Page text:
Effects of environmental pollution on human health include; asthma, bronchitis, lung cancer, arterial blockage, skin inflammation, acne, skin cancer, dermatitis, optical/oral irritation, infertility and obesity.
They may be broadly categorized into cardiorespiratory, endocrine, and dermatologic health effects.
This article discusses the effects of environmental pollution on human health, as follows;
1). Cardiorespiratory Ailments (as Effects of Environmental Pollution on Human Health)
‘Cardiorespiratory’ is a compound term referring to both cardiovascular (heart-related) and respiratory (lung-related) concepts.
Of all types of environmental pollution, air pollution is the most commonly associated with cardiorespiratory health problems.
Inhalation of air that contains significant amounts of fine particulate matter (PM 2.5) is a cause of cardiovascular ailments like arterial blockage , which increases the risk of a heart attack and death, in patients.
Respiratory ailments caused or facilitated by environmental pollution include asthma, bronchitis, and lung cancer . These ailments have been found to share close ties with particulate air pollution, and may also result from contact with toxins through smoking.
Chronic Obstructive Pulmonary Disease (COPD), is a respiratory ailment that is similar to arterial occlusion. It affects the lungs, leading to inflammation, and can result from inhalation of air pollutants .
Other respiratory ailments associated with pollution include bronchitis and lung cancer.
Reducing the incidence of cardiorespiratory ailments in relation to pollution, is possible through improvements in technology, and by the replacement of conventional electric generators (which rely on fossil fuels) with renewable energy systems.
In the transport sector, efforts are being made to replace gasoline vehicles with electric cars and hybrid vehicles. These measures are all in line with the concepts of sustainable development and energy transition.
2). Endocrine Impairment
Impairment or disruption of the endocrine (hormonal) system can be caused by contact with environmental pollutants.
This is due to the presence of Endocrine-Disrupting Chemicals (EDCs) in pollutants like pesticides and some particulate materials .
When these pesticides enter into the bloodstream or come into contact with the body, they can induce unfavorable hormonal changes that lead to obesity and infertility .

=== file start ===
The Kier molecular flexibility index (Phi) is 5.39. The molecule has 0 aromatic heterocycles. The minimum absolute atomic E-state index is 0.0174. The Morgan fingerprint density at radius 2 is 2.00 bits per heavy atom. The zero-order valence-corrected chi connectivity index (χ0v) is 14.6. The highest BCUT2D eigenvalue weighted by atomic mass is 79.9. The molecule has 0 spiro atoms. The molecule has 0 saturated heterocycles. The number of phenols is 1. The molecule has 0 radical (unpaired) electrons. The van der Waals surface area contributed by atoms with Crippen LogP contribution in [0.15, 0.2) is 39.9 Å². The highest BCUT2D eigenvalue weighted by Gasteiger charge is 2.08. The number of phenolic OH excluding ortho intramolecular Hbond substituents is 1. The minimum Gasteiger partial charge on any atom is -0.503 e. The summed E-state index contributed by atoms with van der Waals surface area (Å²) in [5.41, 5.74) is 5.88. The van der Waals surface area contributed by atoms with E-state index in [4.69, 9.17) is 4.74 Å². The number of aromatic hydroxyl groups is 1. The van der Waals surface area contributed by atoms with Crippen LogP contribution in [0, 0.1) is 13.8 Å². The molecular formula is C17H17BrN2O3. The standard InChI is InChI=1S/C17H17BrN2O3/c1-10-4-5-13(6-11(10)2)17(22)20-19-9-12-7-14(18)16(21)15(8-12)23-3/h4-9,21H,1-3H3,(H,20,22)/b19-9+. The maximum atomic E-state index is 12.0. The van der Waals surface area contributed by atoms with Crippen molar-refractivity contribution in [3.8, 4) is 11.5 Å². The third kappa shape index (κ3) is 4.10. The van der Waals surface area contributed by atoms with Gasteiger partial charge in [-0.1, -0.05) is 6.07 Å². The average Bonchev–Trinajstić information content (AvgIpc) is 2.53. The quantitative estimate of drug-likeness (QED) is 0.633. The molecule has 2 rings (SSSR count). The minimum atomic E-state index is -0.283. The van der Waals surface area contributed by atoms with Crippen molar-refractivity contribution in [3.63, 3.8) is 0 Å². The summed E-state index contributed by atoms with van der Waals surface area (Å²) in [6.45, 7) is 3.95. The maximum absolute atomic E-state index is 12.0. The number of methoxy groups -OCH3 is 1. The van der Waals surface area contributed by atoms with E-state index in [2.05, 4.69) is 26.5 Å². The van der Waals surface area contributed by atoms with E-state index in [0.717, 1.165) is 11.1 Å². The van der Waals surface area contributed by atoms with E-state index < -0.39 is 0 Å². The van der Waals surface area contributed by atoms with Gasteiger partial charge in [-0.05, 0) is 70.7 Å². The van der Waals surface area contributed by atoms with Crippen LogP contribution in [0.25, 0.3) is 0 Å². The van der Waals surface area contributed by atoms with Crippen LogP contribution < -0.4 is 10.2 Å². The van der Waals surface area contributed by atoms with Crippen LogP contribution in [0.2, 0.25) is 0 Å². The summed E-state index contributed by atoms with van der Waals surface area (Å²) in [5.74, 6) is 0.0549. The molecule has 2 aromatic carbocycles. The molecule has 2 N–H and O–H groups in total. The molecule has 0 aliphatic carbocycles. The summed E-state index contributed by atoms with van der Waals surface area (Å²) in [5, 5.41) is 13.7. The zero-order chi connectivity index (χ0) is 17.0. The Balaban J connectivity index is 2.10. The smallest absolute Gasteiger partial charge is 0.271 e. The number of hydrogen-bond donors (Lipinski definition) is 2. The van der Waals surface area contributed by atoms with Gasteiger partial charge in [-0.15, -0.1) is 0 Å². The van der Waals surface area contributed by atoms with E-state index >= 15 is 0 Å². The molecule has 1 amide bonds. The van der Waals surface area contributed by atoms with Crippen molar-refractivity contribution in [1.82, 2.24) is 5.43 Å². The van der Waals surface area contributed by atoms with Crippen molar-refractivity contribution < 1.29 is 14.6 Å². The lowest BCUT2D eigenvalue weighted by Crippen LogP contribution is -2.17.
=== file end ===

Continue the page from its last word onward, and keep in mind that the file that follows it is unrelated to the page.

Other endocrine health disorders caused or exacerbated by pollution include prostrate inflammation and thyroid homeostasis.
3). Dermatologic Ailments (as Effects of Environmental Pollution on Human Health)
Environmental pollution can affect the skin, leading to disorders and other forms of ailment.
The most common effect of pollution on skin is irritation. This could affect the mouth, eyes and throat, among other body parts.
Acne and dermatitis are skin problems that could result from contact with pollutants in air and water .
Others include psoriasis, hyperpigmentation, skin cancer and eczema.
Contact with water that has been polluted by oil spill can cause dermatitis, while other dermatological disorders may result as a side effect of endocrine impairment.
Effects of environmental pollution on human health are;
3. Lung Cancer
4. Arterial Blockage
5. Skin Inflammation
7. Skin Cancer
9. Optical/Oral Irritation
1). Basith, S.; Manavalan, B.; Shin, T. H.; Park, C. B.; Lee, W.; Kim, J.; Lee, G. (2022). “The Impact of Fine Particulate Matter 2.5 on the Cardiovascular System: A Review of the Invisible Killer.” Nanomaterials 2022, 12(15), 2656. Available at: https://doi.org/10.3390/nano12152656. (Accessed 27 October 2022).
2). Darbre, P. D. (2018). “Overview of air pollution and endocrine disorders.” International Journal of General Medicine Volume 11:191-207. Available at: https://doi.org/10.2147/IJGM.S102230. (Accessed 26 October 2022).
3). Denisow-Pietrzyk, M. (2021). “Human Skin Reflects Air Pollution – a Review of the Mechanisms and Clinical Manifestations of Environment-Derived Skin Pathologies.” Polish Journal of Environmental Studies 30(4). Available at: https://doi.org/10.15244/pjoes/130525. (Accessed 27 October 2022).
4). Elenwo, E. I.; Ebe, G. U. (2019). “Carbon Monoxide Emissions Effects from Power Generating Plants on Residents of Port Harcourt Metropolis, Rivers State Nigeria.” International Journal of Sciences 5(01):25-36. Available at: https://doi.org/10.18483/ijSci.1823. (Accessed 27 October 2022).
5). Kumar, M.; Sarma, D. V.; Shubham, S.; Kumawat, M.; Verma, V.; Prakash, A.; Tiwari, R. (2020). “Environmental Endocrine-Disrupting Chemical Exposure: Role in Non-Communicable Diseases.” Frontiers in Public Health 8:553850. Available at: https://doi.org/10.3389/fpubh.2020.553850. (Accessed 26 October 2022).
6). Salameh, P.; Salamé, J.; Khayat, G.; Akhdar, A.; Ziadeh, C.; Azizi, S.; Khoury, F.; Akiki, Z.; Abbas, L. A.; Nasser, Z.; Saadeh, D.; Waked, M. (2012). “Exposure to Outdoor Air Pollution and Chronic Bronchitis in Adults: A Case-Control Study.” International Journal of Occupational and Environmental Medicine 3(4):165-77. (Accessed 27 October 2022).
7). Tahery, N.; Zarea, K.; Cheraghi, M.; Hatamzadeh, N.; Farhadi, M.; Dobaradarn, S.; Mohammadi, M. J. (2021). “Chronic Obstructive Pulmonary Disease (COPD) and Air Pollution: A Review.” Jundishapur Journal of Chronic Disease Care In Press(In Press). Available at: https://doi.org/10.5812/jjcdc.110273. (Accessed 27 October 2022).
8). Vlachogianni, T.; Fiotakis, K.; Loridas, S.; Athanasios-Valavanidis (2013). “Environmental Pollution by Endocrine Disrupting Chemicals. Adverse Developmental, Reproductive and Immune Effects in the Wildlife and in Human Health.” Available at: https://www.researchgate.net/publication/237078264_Environmental_Pollution_by_Endocrine_Disrupting_Chemicals_Adverse_Developmental_Reproductive_and_Immune_Effects_in_the_Wildlife_and_in_Human_Health. (Accessed 27 October 2022).